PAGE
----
Ransomware is a huge problem for big and small businesses alike. We’ve seen ransomware that has forced small businesses to close. It was also blamed for a death when a German hospital network was compromised by ransomware. Have we reached the crisis point when it comes to ransomware?
Recently, a global task force has come together to find ways to fight ransomware. Representatives from companies such as Microsoft, Amazon Web Services, McAfee, Rapid7, and Cisco teamed up with the Cyber Threat Alliance, the Global Cyber Alliance, US Department of Justice, Europol, the UK’s National Crime Agency, and insurance providers have teamed up to join the Institute for Security and Technology’s (IST) Ransomware Task Force. The Ransomware Task Force has recently published a report “Combating Ransomware.” In it, the RTF listed 48 recommended actions that if implemented together would significantly reduce the ransomware threat.
One of the RTF’s top recommendations is a coordinated, law enforcement effort to prioritize ransomware through a strategy that includes the use of “a carrot-and-stick approach to direct nation-states away from providing safe havens to ransomware criminals.” Another recommendation was that governments create a cyber response and recovery fund to support ransomware response and other security efforts. It would also mandate that victims report ransom payments and require them to consider alternatives before paying ransom.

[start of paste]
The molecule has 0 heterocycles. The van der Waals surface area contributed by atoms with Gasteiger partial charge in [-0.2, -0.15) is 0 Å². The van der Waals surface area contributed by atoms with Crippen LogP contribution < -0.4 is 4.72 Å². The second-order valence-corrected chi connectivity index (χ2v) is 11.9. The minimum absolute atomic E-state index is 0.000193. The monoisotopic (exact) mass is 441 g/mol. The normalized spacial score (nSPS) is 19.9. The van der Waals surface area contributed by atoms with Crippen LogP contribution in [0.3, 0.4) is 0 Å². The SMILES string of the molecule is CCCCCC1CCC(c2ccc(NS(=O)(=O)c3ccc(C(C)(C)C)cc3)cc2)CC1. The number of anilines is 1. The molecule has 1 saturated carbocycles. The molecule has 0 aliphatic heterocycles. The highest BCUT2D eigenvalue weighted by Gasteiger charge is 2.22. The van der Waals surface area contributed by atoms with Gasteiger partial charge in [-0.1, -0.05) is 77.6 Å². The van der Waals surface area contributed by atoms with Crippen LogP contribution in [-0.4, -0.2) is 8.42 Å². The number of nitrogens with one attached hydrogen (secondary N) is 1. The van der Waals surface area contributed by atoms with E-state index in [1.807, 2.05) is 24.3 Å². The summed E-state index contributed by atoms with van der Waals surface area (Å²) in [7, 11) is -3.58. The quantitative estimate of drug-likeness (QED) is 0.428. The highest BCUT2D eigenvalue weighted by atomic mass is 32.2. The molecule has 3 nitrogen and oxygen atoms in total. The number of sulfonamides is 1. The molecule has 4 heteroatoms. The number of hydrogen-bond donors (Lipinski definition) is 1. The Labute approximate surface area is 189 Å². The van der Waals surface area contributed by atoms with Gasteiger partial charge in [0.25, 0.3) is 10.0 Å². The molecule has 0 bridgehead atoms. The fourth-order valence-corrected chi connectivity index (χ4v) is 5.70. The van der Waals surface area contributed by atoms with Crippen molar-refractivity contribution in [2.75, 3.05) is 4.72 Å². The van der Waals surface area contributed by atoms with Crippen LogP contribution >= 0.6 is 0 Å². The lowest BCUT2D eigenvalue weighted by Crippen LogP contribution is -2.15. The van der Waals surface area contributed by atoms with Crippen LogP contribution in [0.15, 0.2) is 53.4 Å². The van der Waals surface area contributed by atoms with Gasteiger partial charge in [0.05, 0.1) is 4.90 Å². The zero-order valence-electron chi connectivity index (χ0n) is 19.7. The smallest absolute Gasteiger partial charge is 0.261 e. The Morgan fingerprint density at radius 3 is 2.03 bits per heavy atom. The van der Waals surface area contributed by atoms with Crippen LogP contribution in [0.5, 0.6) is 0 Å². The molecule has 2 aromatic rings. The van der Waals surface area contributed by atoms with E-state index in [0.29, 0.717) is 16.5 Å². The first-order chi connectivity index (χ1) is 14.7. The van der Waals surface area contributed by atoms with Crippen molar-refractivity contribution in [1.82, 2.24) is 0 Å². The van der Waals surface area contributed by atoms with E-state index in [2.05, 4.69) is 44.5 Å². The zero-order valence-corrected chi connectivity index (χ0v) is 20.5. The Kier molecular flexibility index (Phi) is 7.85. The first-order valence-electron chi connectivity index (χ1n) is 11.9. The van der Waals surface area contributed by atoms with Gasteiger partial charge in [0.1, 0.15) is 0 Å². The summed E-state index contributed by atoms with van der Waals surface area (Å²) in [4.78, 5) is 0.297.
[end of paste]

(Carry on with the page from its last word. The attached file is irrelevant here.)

While this is a big step forward, there is a still a long way to go. To put these recommendations into place, there is going to need to be not just global cooperation among governments, but also among private cyber security firms and non-profits sharing information about ransomware. It is going to take time for all these recommendations to come together, so what can you do in the meantime should you fall victim to ransomware?
To best protect yourself from ransomware, it is important to continue to invest in people and technology to help stop attacks. The basics of cyber awareness training, regular application of security updates and patches to systems, comprehensive backup policies and enabling multi-factor authentication (MFA) will help thwart ransomware. If your network has already been compromised by ransomware, ensure you do a full investigation of your network post attack to make sure you’ve cleaned up the malware before you restore your systems from the backups. You should also ensure the backups have not also been infected prior to restoring. Whether you need help protecting your systems from ransomware, or need help investigating a ransomware attack on your systems, you can trust Uzado to help.